Bill Aims to Boost Compost Industry, Prolong Landfill
March 14, 2020
PROVIDENCE — On the same day Rhode Island’s annual compost conference was to be held — it was canceled because of the coronavirus pandemic — compost enthusiasts testified at the Statehouse in favor of expanding the burgeoning industry.
The practice of turning food scrap into a soil amendment or livestock feed is nothing new. For much of the 20th century, local pig farmers collected food scrap from homes and businesses in Rhode Island and across the country. The service died off with the advent of centralized landfills. But enthusiasm for turning scrap into a rich fertilizer has always had a broad, if under-appreciated, following.
The movement’s unofficial leader in Rhode Island, Greg Gerritt, founded and runs the Rhode Island Compost Conference & Trade Show. During the past dozen years, some 15 compost-related businesses have launched, including commercial and neighborhood collection services and composting sites. An anaerobic waste-to-energy digester is opening in Johnston to service large organic waste producers such as grocery stores and seafood processors.
The law that passed in 2014 required businesses producing at least 2 tons of food scrap per week to donate or provide the organics as animal feedstock. Composting is required if a facility is within 15 miles of the food producer. A new bill reduces the volume to 1 ton a week and increases the radius requirement from 15 to 30 miles.
Most who supported the bill spoke of the benefit of diverting organic waste — about 145,00 tons annually — from the Central Landfill in Johnston. The state’s primary waste facility is expected to reach capacity by 2034. A new site, if one can be found, would cost up to $150 million.
Others spoke of the benefits of reducing climate emissions such as methane. According to the Environmental Protection Agency, landfills are the third-largest emitters of methane in the country. While compost has some emissions, it’s considered a source of carbon sequestration because it keeps the nutrients in the soil.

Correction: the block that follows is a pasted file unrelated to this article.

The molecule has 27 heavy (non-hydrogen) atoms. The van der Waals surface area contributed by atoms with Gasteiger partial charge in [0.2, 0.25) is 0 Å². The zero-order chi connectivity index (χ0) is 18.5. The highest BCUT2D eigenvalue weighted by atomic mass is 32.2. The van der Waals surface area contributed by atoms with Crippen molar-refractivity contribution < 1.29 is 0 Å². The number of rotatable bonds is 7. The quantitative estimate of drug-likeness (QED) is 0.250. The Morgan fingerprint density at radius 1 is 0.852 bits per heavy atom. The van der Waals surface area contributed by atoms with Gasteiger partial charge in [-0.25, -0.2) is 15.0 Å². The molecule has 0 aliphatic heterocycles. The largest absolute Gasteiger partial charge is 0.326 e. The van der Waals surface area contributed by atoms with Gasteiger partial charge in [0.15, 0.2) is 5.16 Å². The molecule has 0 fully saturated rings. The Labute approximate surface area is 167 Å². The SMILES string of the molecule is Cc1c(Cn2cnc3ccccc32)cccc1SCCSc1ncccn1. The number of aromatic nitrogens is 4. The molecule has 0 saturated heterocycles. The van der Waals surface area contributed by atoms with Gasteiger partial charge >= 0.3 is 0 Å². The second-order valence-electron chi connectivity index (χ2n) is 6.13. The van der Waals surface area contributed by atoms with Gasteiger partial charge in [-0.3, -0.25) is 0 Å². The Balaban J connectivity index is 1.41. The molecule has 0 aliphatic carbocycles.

Brittany DiCenzo testified at the March 12 House committee hearing that the changes would allow her to open a commercial processing facility in North Smithfield, called American Organics, making it the largest composting facility in northern Rhode Island.
She asked the House Committee on Environment and Natural Resources to pass the bill “as I am willing to support the state and to increase the longevity of the landfill and keep large amounts of methane gas from reaching our landfill.”
Dave McLaughlin, executive director of Middletown-based Clean Ocean Access, which offers composting services to residents and businesses on Aquidneck Island and neighboring communities, said expanding the law would change public habits and perception.
“When you have restaurants that start composting and schools start composting, it’s behavior change, you notice it, it changes the process of how you deal with waste,” he said.
Katie Murphy of the compost micro-hauler Harvest Cycle Compost said the bill would boost an industry that is poised to take off.
“There’s a lot of potential jobs there. There’s a lot of potential money in this industry and bringing in more generators will definitely jump-start that,” Murphy said.
As additional large institutions, such as colleges, participate the lower prices will get for everyone, she said.
“The savings are going to ripple out beyond those restaurants that are covered by the ban,” Murphy said.
The bill’s sponsor, Rep. Deborah Ruggiero, D-Jamestown, said the state Department of Environmental Management and Department of Transportation are meeting soon to discuss making compost mandatory in public works projects, thus reducing the need for chemical fertilizers.
“The way to create a circular economy is to create demand,” Ruggiero said.
The bill was held for further study. If approved, the changes would take effect Dec. 31.
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